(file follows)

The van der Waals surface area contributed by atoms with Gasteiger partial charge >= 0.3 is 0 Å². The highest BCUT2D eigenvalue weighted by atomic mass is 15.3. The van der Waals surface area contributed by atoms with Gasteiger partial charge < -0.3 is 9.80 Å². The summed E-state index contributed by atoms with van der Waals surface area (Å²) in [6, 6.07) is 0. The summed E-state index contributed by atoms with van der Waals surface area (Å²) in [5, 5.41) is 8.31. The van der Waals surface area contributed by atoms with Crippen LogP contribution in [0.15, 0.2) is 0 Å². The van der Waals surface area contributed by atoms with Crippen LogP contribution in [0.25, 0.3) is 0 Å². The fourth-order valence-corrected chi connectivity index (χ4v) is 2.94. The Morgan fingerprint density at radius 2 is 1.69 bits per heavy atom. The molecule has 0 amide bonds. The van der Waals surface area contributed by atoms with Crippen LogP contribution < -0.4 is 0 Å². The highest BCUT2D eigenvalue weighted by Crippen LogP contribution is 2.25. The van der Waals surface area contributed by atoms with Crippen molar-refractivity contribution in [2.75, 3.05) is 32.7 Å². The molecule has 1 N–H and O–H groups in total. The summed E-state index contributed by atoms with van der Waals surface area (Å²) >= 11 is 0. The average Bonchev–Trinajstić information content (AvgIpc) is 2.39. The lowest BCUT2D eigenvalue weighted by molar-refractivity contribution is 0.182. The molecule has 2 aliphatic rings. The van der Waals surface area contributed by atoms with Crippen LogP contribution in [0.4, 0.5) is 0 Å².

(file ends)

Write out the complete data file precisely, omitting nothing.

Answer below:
The van der Waals surface area contributed by atoms with Gasteiger partial charge >= 0.3 is 0 Å². The highest BCUT2D eigenvalue weighted by atomic mass is 15.3. The van der Waals surface area contributed by atoms with Gasteiger partial charge < -0.3 is 9.80 Å². The summed E-state index contributed by atoms with van der Waals surface area (Å²) in [6, 6.07) is 0. The summed E-state index contributed by atoms with van der Waals surface area (Å²) in [5, 5.41) is 8.31. The van der Waals surface area contributed by atoms with Crippen LogP contribution in [0.15, 0.2) is 0 Å². The van der Waals surface area contributed by atoms with Crippen LogP contribution in [0.25, 0.3) is 0 Å². The fourth-order valence-corrected chi connectivity index (χ4v) is 2.94. The Morgan fingerprint density at radius 2 is 1.69 bits per heavy atom. The molecule has 0 amide bonds. The van der Waals surface area contributed by atoms with Crippen LogP contribution < -0.4 is 0 Å². The highest BCUT2D eigenvalue weighted by Crippen LogP contribution is 2.25. The van der Waals surface area contributed by atoms with Crippen molar-refractivity contribution in [2.75, 3.05) is 32.7 Å². The molecule has 1 N–H and O–H groups in total. The summed E-state index contributed by atoms with van der Waals surface area (Å²) >= 11 is 0. The average Bonchev–Trinajstić information content (AvgIpc) is 2.39. The lowest BCUT2D eigenvalue weighted by molar-refractivity contribution is 0.182. The molecule has 2 aliphatic rings. The van der Waals surface area contributed by atoms with Crippen LogP contribution in [0.4, 0.5) is 0 Å².